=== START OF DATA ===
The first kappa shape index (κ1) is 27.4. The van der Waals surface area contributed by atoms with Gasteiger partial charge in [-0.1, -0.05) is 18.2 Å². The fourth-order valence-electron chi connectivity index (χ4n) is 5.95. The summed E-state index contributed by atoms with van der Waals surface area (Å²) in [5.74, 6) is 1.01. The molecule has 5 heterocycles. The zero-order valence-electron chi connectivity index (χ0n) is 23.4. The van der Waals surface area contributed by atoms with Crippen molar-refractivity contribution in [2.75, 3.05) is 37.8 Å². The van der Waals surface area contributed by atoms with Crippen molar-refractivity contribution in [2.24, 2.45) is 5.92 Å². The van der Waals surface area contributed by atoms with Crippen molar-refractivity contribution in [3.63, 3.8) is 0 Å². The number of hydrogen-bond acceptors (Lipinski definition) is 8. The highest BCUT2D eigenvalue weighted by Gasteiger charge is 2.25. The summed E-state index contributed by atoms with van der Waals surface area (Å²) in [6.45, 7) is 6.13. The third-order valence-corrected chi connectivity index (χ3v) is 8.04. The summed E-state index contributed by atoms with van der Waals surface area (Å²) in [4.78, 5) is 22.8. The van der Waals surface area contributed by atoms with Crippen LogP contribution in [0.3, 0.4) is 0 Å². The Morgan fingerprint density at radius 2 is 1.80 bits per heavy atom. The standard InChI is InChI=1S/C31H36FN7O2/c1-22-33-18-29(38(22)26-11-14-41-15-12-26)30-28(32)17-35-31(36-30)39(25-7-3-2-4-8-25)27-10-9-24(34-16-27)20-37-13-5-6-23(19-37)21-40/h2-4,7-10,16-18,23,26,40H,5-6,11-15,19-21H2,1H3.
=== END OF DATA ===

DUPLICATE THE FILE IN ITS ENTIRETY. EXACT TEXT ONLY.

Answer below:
The first kappa shape index (κ1) is 27.4. The van der Waals surface area contributed by atoms with Gasteiger partial charge in [-0.1, -0.05) is 18.2 Å². The fourth-order valence-electron chi connectivity index (χ4n) is 5.95. The summed E-state index contributed by atoms with van der Waals surface area (Å²) in [5.74, 6) is 1.01. The molecule has 5 heterocycles. The zero-order valence-electron chi connectivity index (χ0n) is 23.4. The van der Waals surface area contributed by atoms with Crippen molar-refractivity contribution in [2.75, 3.05) is 37.8 Å². The van der Waals surface area contributed by atoms with Crippen molar-refractivity contribution in [2.24, 2.45) is 5.92 Å². The van der Waals surface area contributed by atoms with Crippen molar-refractivity contribution in [3.63, 3.8) is 0 Å². The number of hydrogen-bond acceptors (Lipinski definition) is 8. The highest BCUT2D eigenvalue weighted by Gasteiger charge is 2.25. The summed E-state index contributed by atoms with van der Waals surface area (Å²) in [6.45, 7) is 6.13. The third-order valence-corrected chi connectivity index (χ3v) is 8.04. The summed E-state index contributed by atoms with van der Waals surface area (Å²) in [4.78, 5) is 22.8. The van der Waals surface area contributed by atoms with Crippen LogP contribution in [0.3, 0.4) is 0 Å². The Morgan fingerprint density at radius 2 is 1.80 bits per heavy atom. The standard InChI is InChI=1S/C31H36FN7O2/c1-22-33-18-29(38(22)26-11-14-41-15-12-26)30-28(32)17-35-31(36-30)39(25-7-3-2-4-8-25)27-10-9-24(34-16-27)20-37-13-5-6-23(19-37)21-40/h2-4,7-10,16-18,23,26,40H,5-6,11-15,19-21H2,1H3.